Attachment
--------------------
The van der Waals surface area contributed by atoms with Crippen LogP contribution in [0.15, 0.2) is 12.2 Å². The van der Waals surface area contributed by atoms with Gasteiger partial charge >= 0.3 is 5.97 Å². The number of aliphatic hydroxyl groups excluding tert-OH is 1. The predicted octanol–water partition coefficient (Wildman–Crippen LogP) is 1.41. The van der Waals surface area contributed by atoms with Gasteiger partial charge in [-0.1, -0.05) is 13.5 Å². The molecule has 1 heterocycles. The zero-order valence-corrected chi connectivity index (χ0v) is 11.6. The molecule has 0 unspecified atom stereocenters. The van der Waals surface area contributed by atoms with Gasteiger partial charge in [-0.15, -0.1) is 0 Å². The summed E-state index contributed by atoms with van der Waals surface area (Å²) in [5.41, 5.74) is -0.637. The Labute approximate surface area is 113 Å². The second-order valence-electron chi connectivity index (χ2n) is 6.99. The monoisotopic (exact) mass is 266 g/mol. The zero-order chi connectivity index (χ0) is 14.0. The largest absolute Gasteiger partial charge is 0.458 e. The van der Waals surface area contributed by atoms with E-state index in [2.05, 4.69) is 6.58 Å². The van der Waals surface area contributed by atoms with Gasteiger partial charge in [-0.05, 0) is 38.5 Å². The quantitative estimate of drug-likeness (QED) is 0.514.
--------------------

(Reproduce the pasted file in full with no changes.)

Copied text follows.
The van der Waals surface area contributed by atoms with Crippen LogP contribution in [0.15, 0.2) is 12.2 Å². The van der Waals surface area contributed by atoms with Gasteiger partial charge >= 0.3 is 5.97 Å². The number of aliphatic hydroxyl groups excluding tert-OH is 1. The predicted octanol–water partition coefficient (Wildman–Crippen LogP) is 1.41. The van der Waals surface area contributed by atoms with Gasteiger partial charge in [-0.1, -0.05) is 13.5 Å². The molecule has 1 heterocycles. The zero-order valence-corrected chi connectivity index (χ0v) is 11.6. The molecule has 0 unspecified atom stereocenters. The van der Waals surface area contributed by atoms with Gasteiger partial charge in [-0.15, -0.1) is 0 Å². The summed E-state index contributed by atoms with van der Waals surface area (Å²) in [5.41, 5.74) is -0.637. The Labute approximate surface area is 113 Å². The second-order valence-electron chi connectivity index (χ2n) is 6.99. The monoisotopic (exact) mass is 266 g/mol. The zero-order chi connectivity index (χ0) is 14.0. The largest absolute Gasteiger partial charge is 0.458 e. The van der Waals surface area contributed by atoms with E-state index in [2.05, 4.69) is 6.58 Å². The van der Waals surface area contributed by atoms with Gasteiger partial charge in [-0.05, 0) is 38.5 Å². The quantitative estimate of drug-likeness (QED) is 0.514.